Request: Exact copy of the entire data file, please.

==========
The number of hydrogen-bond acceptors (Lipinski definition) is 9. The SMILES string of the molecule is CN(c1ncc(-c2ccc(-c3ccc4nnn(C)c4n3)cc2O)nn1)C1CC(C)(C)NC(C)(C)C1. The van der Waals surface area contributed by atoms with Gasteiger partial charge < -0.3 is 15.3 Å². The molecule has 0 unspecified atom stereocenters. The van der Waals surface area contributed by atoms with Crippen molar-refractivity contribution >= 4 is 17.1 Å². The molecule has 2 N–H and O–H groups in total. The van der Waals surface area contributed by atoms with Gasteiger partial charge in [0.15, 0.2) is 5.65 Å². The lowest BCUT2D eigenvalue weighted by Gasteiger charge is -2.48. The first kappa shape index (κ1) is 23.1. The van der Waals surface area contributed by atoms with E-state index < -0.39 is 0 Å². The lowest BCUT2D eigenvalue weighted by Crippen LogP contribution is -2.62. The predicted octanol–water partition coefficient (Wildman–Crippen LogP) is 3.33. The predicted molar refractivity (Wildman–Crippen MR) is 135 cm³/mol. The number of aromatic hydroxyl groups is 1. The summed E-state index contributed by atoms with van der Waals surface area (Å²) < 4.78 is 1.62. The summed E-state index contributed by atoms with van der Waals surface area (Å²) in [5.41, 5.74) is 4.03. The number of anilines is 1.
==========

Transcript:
The number of hydrogen-bond acceptors (Lipinski definition) is 9. The SMILES string of the molecule is CN(c1ncc(-c2ccc(-c3ccc4nnn(C)c4n3)cc2O)nn1)C1CC(C)(C)NC(C)(C)C1. The van der Waals surface area contributed by atoms with Gasteiger partial charge < -0.3 is 15.3 Å². The molecule has 0 unspecified atom stereocenters. The van der Waals surface area contributed by atoms with Crippen molar-refractivity contribution >= 4 is 17.1 Å². The molecule has 2 N–H and O–H groups in total. The van der Waals surface area contributed by atoms with Gasteiger partial charge in [0.15, 0.2) is 5.65 Å². The lowest BCUT2D eigenvalue weighted by Gasteiger charge is -2.48. The first kappa shape index (κ1) is 23.1. The van der Waals surface area contributed by atoms with E-state index < -0.39 is 0 Å². The lowest BCUT2D eigenvalue weighted by Crippen LogP contribution is -2.62. The predicted octanol–water partition coefficient (Wildman–Crippen LogP) is 3.33. The predicted molar refractivity (Wildman–Crippen MR) is 135 cm³/mol. The number of aromatic hydroxyl groups is 1. The summed E-state index contributed by atoms with van der Waals surface area (Å²) < 4.78 is 1.62. The summed E-state index contributed by atoms with van der Waals surface area (Å²) in [5.41, 5.74) is 4.03. The number of anilines is 1.